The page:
Governance – Rule of Law: Poland
Today, the European Commission has launched an infringement procedure by sending a Letter of Formal Notice to Poland regarding the Polish law on the Supreme Court.
On 3 July, 27 out of 72 Supreme Court judges face the risk of being forced to retire – more than one in every three judges – due to the fact that the new Polish law on the Supreme Court lowers the retirement age of Supreme Court judges from 70 to 65. This measure also applies to the First President of the Supreme Court, whose 6-year mandate would be prematurely terminated. According to the law, current judges are given the possibility to declare their will to have their mandate prolonged by the President of the Republic, which can be granted for a period of three years and renewed once. There are no criteria established for the President’s decision and there is no possibility for a judicial review of this decision.
The Commission is of the opinion that these measures undermine the principle of judicial independence, including the irremovability of judges, and thereby Poland fails to fulfil its obligations under Article 19(1) of the Treaty on European Union read in connection with Article 47 of the Charter of Fundamental Rights of the European Union.
While the Polish Supreme Court law has already been discussed in the Rule of Law dialogue between the Commission and the Polish authorities, it has not been satisfactorily addressed through this process. The Commission believes that the introduction of a consultation of the National Council for the Judiciary (NCJ) does not constitute an effective safeguard, as argued by the Polish authorities. The NCJ’s opinion is not binding and is based on vague criteria. Moreover, following the reform of 8 December 2017, the NCJ is now composed of judges-members appointed by the Polish Parliament – which is not in line with European standards on judicial independence.
Given the lack of progress through the Rule of Law dialogue, and the imminent implementation of the new retirement regime for Supreme Court judges, the Commission decided to launch this infringement procedure as a matter of urgency. The Polish government will have one month to reply to the Commission’s Letter of Formal Notice. At the same time, the Commission stands ready to continue the ongoing rule of law dialogue with Poland, which remains the Commission’s preferred channel for resolving the systemic threat to the rule of law in Poland.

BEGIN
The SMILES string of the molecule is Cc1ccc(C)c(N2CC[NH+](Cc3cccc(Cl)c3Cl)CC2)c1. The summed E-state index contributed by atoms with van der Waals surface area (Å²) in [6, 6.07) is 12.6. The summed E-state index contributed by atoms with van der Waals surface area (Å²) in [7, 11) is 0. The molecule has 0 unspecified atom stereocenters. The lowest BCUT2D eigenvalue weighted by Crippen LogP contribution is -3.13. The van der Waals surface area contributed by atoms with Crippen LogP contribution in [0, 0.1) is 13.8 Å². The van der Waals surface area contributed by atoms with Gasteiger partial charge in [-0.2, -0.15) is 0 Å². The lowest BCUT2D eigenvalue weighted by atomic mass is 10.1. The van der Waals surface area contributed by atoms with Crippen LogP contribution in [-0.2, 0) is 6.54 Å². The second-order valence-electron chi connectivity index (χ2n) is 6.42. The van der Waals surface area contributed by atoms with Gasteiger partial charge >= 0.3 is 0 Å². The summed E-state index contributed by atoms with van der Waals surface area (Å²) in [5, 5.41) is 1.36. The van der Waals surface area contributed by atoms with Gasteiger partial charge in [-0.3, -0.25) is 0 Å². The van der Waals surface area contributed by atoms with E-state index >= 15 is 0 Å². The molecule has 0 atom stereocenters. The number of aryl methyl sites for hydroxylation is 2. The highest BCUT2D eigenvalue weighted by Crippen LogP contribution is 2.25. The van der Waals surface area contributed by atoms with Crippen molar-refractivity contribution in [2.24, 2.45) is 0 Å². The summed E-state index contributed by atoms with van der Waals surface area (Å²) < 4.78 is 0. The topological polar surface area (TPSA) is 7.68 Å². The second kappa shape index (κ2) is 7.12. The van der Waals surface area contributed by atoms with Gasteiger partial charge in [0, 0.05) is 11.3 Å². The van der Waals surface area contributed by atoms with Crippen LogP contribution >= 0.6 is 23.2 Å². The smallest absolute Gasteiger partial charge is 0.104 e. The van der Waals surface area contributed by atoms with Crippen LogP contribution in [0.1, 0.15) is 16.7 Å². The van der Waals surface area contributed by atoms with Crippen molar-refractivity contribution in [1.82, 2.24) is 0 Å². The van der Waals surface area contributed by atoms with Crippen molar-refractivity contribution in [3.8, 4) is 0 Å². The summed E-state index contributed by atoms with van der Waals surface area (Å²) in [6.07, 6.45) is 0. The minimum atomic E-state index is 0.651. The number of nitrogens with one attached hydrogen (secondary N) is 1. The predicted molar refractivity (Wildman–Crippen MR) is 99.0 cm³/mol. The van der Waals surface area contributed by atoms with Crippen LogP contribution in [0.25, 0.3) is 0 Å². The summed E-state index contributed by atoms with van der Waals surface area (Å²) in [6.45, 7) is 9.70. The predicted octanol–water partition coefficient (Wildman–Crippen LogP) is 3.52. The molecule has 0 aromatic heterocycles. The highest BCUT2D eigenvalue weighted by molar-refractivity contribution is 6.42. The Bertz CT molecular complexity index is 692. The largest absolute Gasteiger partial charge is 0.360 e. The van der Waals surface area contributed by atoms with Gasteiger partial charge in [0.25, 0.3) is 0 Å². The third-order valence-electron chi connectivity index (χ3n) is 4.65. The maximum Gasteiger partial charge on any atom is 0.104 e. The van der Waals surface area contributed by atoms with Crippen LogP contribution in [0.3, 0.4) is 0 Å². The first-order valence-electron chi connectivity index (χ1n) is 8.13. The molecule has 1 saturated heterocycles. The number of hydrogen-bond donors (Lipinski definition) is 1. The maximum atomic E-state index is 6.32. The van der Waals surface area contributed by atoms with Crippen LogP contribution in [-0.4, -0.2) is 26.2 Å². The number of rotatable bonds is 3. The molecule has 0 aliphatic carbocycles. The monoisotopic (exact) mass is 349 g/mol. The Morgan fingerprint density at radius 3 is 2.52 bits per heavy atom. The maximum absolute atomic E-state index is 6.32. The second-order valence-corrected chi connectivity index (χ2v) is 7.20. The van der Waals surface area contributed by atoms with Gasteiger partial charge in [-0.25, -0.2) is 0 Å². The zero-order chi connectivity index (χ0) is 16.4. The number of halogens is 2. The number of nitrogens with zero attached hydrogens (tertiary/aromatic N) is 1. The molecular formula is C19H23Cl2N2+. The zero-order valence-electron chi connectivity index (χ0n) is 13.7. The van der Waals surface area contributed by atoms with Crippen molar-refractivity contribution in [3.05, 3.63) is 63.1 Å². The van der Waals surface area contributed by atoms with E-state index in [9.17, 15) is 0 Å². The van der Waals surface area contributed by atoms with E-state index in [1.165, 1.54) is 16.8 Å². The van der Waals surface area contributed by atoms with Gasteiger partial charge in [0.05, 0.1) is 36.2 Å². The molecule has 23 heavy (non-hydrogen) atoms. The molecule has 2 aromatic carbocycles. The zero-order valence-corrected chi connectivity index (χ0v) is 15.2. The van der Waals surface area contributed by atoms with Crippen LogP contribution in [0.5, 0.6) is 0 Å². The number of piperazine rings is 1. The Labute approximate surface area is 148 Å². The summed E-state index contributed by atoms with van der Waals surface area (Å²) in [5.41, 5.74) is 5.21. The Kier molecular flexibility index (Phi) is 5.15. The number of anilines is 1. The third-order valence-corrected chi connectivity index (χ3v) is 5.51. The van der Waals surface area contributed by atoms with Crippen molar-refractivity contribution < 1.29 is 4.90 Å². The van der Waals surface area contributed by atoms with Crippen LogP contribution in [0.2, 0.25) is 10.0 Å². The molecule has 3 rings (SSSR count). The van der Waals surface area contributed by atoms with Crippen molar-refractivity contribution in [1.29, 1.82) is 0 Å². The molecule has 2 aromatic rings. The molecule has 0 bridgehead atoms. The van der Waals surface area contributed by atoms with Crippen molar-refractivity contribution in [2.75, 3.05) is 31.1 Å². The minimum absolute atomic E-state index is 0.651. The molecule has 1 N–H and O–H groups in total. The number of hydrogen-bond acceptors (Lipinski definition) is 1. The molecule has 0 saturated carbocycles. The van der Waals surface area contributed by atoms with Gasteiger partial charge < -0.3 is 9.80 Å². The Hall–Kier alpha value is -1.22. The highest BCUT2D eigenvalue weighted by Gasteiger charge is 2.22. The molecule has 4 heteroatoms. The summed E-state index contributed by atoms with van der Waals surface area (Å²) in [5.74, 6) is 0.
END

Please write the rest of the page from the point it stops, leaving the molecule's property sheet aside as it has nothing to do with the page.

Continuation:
The rule of law is one of the common values upon which the European Union is founded. It is enshrined in Article 2 of the Treaty on European Union. The European Commission, together with the European Parliament and the Council, is responsible under the Treaties for guaranteeing the respect of the rule of law as a fundamental value of our Union and making sure that EU law, values and principles are respected.
Events in Poland led the European Commission to open a dialogue with the Polish Government in January 2016 under the Rule of Law Framework. The Commission keeps the European Parliament and Council regularly and closely informed.
On 29 July 2017* the Commission launched an infringement procedure on the Polish Law on Ordinary Courts, also on the grounds of its retirement previsions and their impact on the independence of the judiciary. The Commission referred this case to the Court of Justice on 20 December 2017.
Also on 20 December 2017, the Commission invoked the Article 7(1) procedure for the first time, by submitting a Reasoned Proposal for a Decision of the Council on the determination of a clear risk of a serious breach of the rule of law by Poland.
At the General Affairs Council hearing on Poland on 26 June, in the context of the Article 7(1) procedure, no indication was given by the Polish authorities of forthcoming measures to address the Commission’s outstanding concerns. The College of Commissioners therefore decided on 27 June 2018 to empower First Vice-President Frans Timmermans to launch this infringement procedure. The Commission stands ready to continue the ongoing rule of law dialogue with Poland, which remains the Commission’s preferred channel for resolving the systemic threat to the rule of law in Poland.